Before the west was won, the Red Indians of America, especially in the states of the wild west such as Texas, Arizona and California, used to communicate with one another using smoke signals.
In my younger days, when Tarzan movies were popular in the 1950s and early 1960s, the “Lord of the Jungle” was able to communicate with his jungle friends especially the elephants and the monkeys. I’m certain all Tarzan fans, like myself, can easily emulate the famous and well known Tarzan’s call even today.
I still recall very vividly, the most famous of all Tarzan, Johnny Weismuller, making his famous calls of the silver screen.
What am I trying to impress upon you readers with so many stories regarding the Lord of the Jungle? What has it got to do with today’s topic, you may wonder.
Well, what I’m trying to emphasise to you dear readers today is that drivers and riders as well, need to communicate with other road users such as pedestrians, cyclists, motorcyclists and animal that use today’s roads.
Failure to communicate well with all the above mentioned will obviously lead to only one thing, accidents!
You don’t believe what I am saying? Well, then please read on. In the end eventually, I’m sure you’ll end up believing what I am trying to say.
Motorcycle riders can very well use hand signals to let other road users know their intentions. That’s the reason why it is mandatory for motorcycles users to know how to use hand signals well.
If a driver sees a cyclist cycling in front of him in a wobbly manner, what should he do?
He is advised to immediately horn at him. If not, the possibility of a driver hitting the cyclist is remains extremely high.
In the 1960s, I still recall an interesting, yet true incident. One day, my late father, before he passed away happened to use my old 1963 model Volkswagen. Volkswagen, as you know, is reputed to be one of the best models of cars around.
But one thing bad about the Volks is that is possess a 6 volt battery system. Horns of Volkswagen are reputed to be very weak. My late father, who was more than 60 years old happened to be driving along Jalan Meru, near the Klang High School one afternoon. My dad, being old, do not have good reflexes.
Turning a corner at the traffic light near the Klang High School main entrance, may, father who was driving with my two children inside, saw an old Indian man cycling ahead of him in an unsteady manner.
Most probably, the cyclist was drunk at that time. Wobbling dangerously away, the cyclist worried my late father.
Instinctively, my father pressed the horn to warn or communicate with the cyclist that he was approaching. To the horror of horrors, the horn failed to work and he could not warn the cyclist at all. After all, car horns have sometimes failed to work.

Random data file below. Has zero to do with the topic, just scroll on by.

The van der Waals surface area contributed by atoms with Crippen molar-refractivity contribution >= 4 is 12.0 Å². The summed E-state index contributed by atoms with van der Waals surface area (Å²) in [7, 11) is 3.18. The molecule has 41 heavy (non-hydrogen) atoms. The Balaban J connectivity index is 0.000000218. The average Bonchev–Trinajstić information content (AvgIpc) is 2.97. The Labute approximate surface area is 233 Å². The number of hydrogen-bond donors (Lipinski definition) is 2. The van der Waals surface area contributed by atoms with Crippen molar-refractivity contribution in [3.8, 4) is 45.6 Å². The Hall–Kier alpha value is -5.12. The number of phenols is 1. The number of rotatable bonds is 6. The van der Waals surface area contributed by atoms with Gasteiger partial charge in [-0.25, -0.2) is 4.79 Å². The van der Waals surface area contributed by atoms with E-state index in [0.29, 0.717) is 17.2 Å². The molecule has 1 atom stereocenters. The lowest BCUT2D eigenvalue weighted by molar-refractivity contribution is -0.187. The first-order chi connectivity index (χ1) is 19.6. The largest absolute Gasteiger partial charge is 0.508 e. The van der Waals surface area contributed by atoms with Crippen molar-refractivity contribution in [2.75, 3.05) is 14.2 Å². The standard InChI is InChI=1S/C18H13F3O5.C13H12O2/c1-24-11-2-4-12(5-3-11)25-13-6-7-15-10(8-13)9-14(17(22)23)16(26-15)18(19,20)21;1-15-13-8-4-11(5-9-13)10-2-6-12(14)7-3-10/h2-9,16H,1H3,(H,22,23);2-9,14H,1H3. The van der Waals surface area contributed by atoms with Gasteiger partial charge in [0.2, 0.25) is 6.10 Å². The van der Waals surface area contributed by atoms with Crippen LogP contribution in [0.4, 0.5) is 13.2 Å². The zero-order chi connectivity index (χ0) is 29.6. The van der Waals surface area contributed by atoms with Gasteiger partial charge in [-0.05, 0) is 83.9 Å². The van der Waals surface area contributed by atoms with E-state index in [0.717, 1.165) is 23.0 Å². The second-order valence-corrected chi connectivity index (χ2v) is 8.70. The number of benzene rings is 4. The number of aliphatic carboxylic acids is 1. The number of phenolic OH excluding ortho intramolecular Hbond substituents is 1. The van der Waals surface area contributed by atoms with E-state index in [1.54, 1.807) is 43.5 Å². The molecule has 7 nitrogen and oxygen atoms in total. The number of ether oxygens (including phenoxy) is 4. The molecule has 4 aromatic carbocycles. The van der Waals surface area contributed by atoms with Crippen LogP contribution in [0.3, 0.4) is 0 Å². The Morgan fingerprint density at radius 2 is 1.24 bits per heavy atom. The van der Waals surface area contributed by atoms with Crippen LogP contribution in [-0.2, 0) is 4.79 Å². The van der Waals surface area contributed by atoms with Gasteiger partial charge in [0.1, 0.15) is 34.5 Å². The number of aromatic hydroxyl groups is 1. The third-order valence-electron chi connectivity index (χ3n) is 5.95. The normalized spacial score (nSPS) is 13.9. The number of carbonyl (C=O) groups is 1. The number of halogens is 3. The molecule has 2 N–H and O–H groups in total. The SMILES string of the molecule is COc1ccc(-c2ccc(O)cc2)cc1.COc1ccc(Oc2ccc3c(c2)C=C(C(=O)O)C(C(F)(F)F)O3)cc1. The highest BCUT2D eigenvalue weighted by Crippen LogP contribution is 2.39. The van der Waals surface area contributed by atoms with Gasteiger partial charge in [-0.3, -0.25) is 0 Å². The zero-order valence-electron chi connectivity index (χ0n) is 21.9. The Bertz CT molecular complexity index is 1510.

With regards to the above dangerous situation, my son and daughter who were inside the car, were asked by my father to put their heads out of the window. All three screamed at the cyclists. The cyclist reportedly got a shock of his life.
He quickly dismounted, thus avoiding a nasty incident from happening.
Overtaking another vehicle can sometimes be rather dangerous. When a driver draws parallel to the vehicle which he is overtaking, he is advised to communicate with the driver he’s overtaking by horning once or twice to warn him or his intentions to overtake.
Flashing one’s headlights is another way in which drivers can communicate with other drivers and road users. Road users should understand what it means when a driver flashes his headlights at him.
If you do not know how to use this method of communicating, do learn from friends and colleagues. This is indeed a great asset to drivers. You should have a knowledge about it.
Talking about communicating with other drivers on the road, there is one thing I should warn you about though.
If you should happen to observe the authorities, say the Road Transport Department or Police, conducting a speed trap check, do not flash your lights at the on-coming motorists on the opposite lane with the intention of warning them about the impending speed trap ahead.
Because this represent an offense. According to Malaysian laws, you could be hauled up for abetting other motorists from being caught during speed trap enforcement exercise. For this, you could land up being fined a rather hefty sum.
To end this article, on how drivers communicate with each other today, allow me to tell you something about my late father’s early lorry driving days in the 1950s. In those days, my father used to have an attendant sitting behind his cabin.
When seeing vehicles approaching from behind, the attendant would knock three times on my father lorry wooden cabin. Why did the attendant resort to doing that, you might wish to ask?
My dad told me, it was the attendant’s mode of communicating with the lorry driver in front of impending vehicles approaching from the rear. A rather ingenious and excellent way of preventing road accidents, don’t you think?